19 May 2007 04:26

SOMALIA WATCH

 
Column
  • Title: [SW Column](abdinasir jammac Barre) Who are they fooling?
  • Posted by/on:[AAJ][17 Aug 2000]

Opinions expressed in this column are those of the contributors and not necessarily those of SW.


Who are they fooling?

abdinasir jammac Barre

<abdi_barre@hotmail.com>

The apparent immanent failure of Djibouti hosted conference is blessing in disguise. As this seems to be the last chance for the surviving members of the siyad Barre’s regime to finally hijack Somalia’s leadership and impose their favoured centralism. Luckily Somalia’s population because of their unpleasant experience at the hands of such people have refused to buy cheap stunts such as the one put up by Mr. Ghelle and his friends.

It was exactly the same sort of trick that brought them to power thirty one years ago before some of us here today, were even born. History has taught us since, a fine lesson of the deadly consequence involved in trusting emotional individuals. You cannot build a country with emotions and slogans. A country needs logical thinking, long term plans and clear vision of the future.

Sadly the so-called "predators group"(former collaborators of Siyad’s regime) have disgracefully failed to learn the basics of logical statement that, "you cannot fool all the people all the time". It’s really amusing to see all the surviving members of Siyad Barre regime gathering in Arta, Still hopeful of leading Somalia once more, after all the hardship and destructive years they put it through, basically in-able to come up with better trick than the one they pulled in 1969. No wonder Somalis believe predators will always be back to the exact spot where they last had decent meal.

When Siyad come to power in 1969, he had no logical explanation for his action instead he resorted to emotions. He told the public that, this action was necessary in order to save Somalia from rampant corruption, interference from foreign agencies and list of other social ills.

Unfortunately most people in Somalia at the time where not qualified enough to weight the pros and cons of the Siyad’s claim. They easily believed his bluff for two reasons. First, vast majority of Somalia’s population had no idea the difference between the system he destroyed and the new system he brought in. This could well be due to lack of experience because at that time, Somalia was only independent for less than ten years. Therefore majority of the population had no idea they were giving into dictatorial regime that will put an end to diversity and tolerance. Secondly there was too much unreasonable expectation which has been hyped and created during the struggle for independence which later proved difficult to materialise. So discontent among the general public was widespread.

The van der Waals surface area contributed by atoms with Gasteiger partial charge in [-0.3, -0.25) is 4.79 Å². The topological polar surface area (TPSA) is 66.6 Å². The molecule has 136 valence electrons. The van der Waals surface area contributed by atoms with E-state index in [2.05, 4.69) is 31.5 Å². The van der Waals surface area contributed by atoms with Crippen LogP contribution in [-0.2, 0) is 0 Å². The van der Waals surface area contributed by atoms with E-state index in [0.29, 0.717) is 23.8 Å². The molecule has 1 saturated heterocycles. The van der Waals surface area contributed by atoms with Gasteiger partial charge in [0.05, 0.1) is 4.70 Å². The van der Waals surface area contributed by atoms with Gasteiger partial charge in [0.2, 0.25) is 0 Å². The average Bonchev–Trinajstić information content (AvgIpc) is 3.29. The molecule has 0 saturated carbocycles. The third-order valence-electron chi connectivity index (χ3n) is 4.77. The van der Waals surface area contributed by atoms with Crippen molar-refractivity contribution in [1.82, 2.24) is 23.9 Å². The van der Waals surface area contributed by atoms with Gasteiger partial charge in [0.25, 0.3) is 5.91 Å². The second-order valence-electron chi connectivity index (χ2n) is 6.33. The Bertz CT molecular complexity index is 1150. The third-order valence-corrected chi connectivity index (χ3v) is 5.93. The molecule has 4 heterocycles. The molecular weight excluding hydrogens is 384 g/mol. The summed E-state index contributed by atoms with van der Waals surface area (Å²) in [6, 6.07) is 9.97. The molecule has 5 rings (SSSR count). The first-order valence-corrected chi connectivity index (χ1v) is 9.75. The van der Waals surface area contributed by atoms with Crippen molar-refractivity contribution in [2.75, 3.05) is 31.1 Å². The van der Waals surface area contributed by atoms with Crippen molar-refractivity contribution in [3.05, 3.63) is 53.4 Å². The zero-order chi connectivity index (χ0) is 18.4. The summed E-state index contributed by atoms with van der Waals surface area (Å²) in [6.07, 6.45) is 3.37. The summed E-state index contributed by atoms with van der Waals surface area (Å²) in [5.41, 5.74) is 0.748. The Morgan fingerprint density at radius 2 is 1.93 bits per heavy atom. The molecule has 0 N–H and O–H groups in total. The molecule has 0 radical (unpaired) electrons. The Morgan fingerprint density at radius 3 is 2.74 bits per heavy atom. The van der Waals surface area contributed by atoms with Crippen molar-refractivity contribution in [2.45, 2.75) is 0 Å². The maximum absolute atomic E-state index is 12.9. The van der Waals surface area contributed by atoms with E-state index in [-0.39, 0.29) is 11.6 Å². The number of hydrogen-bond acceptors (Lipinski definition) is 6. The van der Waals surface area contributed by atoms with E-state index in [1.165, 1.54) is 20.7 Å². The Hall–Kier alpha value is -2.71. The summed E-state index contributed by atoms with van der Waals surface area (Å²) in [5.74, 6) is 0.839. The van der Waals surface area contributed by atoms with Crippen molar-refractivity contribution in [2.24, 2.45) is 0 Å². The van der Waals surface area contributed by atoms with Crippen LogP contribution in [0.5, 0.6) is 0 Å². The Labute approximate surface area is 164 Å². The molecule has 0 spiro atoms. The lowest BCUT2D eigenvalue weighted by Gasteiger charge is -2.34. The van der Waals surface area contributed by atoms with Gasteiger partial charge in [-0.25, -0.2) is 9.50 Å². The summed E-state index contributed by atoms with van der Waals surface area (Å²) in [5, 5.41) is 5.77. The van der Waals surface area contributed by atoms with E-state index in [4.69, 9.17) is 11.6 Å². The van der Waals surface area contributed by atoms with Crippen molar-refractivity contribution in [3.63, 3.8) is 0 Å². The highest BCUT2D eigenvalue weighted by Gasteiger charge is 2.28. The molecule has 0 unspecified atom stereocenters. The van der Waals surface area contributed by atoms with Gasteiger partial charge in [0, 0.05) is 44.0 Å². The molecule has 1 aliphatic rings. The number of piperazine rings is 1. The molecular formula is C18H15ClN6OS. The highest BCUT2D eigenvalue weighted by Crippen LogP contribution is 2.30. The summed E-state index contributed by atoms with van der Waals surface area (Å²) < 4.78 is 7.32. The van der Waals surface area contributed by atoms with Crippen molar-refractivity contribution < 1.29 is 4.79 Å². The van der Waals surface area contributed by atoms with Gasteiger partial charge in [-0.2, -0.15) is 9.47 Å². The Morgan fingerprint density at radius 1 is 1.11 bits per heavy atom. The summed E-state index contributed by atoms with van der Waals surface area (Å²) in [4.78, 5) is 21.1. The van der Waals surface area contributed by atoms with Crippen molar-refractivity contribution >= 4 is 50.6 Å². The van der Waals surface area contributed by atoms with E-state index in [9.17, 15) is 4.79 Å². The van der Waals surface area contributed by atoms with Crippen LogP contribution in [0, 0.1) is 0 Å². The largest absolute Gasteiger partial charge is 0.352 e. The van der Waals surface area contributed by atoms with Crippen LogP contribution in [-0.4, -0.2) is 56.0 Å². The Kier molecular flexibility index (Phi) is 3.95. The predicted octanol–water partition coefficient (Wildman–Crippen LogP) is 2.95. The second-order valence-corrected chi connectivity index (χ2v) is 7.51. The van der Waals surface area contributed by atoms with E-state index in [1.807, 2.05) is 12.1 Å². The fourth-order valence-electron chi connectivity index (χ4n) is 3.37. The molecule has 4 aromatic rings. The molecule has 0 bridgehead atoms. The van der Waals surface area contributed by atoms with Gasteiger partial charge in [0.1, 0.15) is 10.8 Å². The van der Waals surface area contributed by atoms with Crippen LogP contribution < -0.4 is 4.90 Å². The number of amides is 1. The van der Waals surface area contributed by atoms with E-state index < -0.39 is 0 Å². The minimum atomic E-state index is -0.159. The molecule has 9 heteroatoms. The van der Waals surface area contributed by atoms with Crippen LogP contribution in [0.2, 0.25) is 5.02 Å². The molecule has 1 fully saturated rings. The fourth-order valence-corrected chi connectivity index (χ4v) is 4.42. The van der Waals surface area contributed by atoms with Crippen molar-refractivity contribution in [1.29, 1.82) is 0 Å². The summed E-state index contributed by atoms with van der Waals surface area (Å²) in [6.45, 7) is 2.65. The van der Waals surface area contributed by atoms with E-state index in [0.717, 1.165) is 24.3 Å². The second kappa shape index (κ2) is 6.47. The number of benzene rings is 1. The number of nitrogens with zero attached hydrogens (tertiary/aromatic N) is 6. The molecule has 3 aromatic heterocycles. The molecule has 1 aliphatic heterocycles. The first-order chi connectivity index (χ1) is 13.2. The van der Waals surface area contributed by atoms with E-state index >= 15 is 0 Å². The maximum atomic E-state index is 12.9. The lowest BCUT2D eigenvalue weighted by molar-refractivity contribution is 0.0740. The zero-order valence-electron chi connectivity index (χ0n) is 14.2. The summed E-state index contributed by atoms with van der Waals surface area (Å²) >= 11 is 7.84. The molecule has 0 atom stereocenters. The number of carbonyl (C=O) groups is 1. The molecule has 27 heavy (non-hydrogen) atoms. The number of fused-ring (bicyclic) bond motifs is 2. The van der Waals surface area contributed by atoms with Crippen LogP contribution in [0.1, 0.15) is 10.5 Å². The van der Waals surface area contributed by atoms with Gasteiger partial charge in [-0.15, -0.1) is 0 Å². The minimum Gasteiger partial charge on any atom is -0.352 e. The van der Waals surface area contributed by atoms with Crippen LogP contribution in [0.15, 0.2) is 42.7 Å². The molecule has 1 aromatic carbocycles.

Looking back on their records, Siyad and his cronies never meant any of the things they promised when they come to power. They only said that stuff just because it seemed the right thing to say to people at the time. However, how they convinced people that they were against corruption, when they themselves were seeking power in fraudulent and unconstitutional manner is beyond me. They weren’t interested in saving Somalia either, in fact, they were the worst enemy Somalia had ever seen. No other group had ever brought death, destruction and hatred to Somalia to the scale they introduced.

Looking at the style, organisation and directions of the Djibouti conference. It’s difficult not to notice that the same mentality is at work here. Same old AF-miishaaro(miss-informers) are being hired to present picture full of gloom, misery and future filled with difficulties. It’s amazing to see the amount of non-sense nationalistic, xenophobic and plain racism that has been paraded in Arta, in the name of Somali national reconciliation conference. There is no doubt that this is the work of the same people, as those who built national moment for mass murders during siyad’s rule. I personally won’t be surprised if the much-talked -new national constitution is another daft trick of saying it, just because it seems the right thing to say. Mainly all these stuff is done through the Somali speaking media. Yet the reality on the ground is totally different

Somalia today is in much better position to look forward to peaceful and prosperous future than it was at the end of last decade. On the political front 8 out of the 18 regions that make up Somalia have managed to set up two local administrations. They managed to bring peace, stability as well as law and order in their respective provinces without visible support from outside world.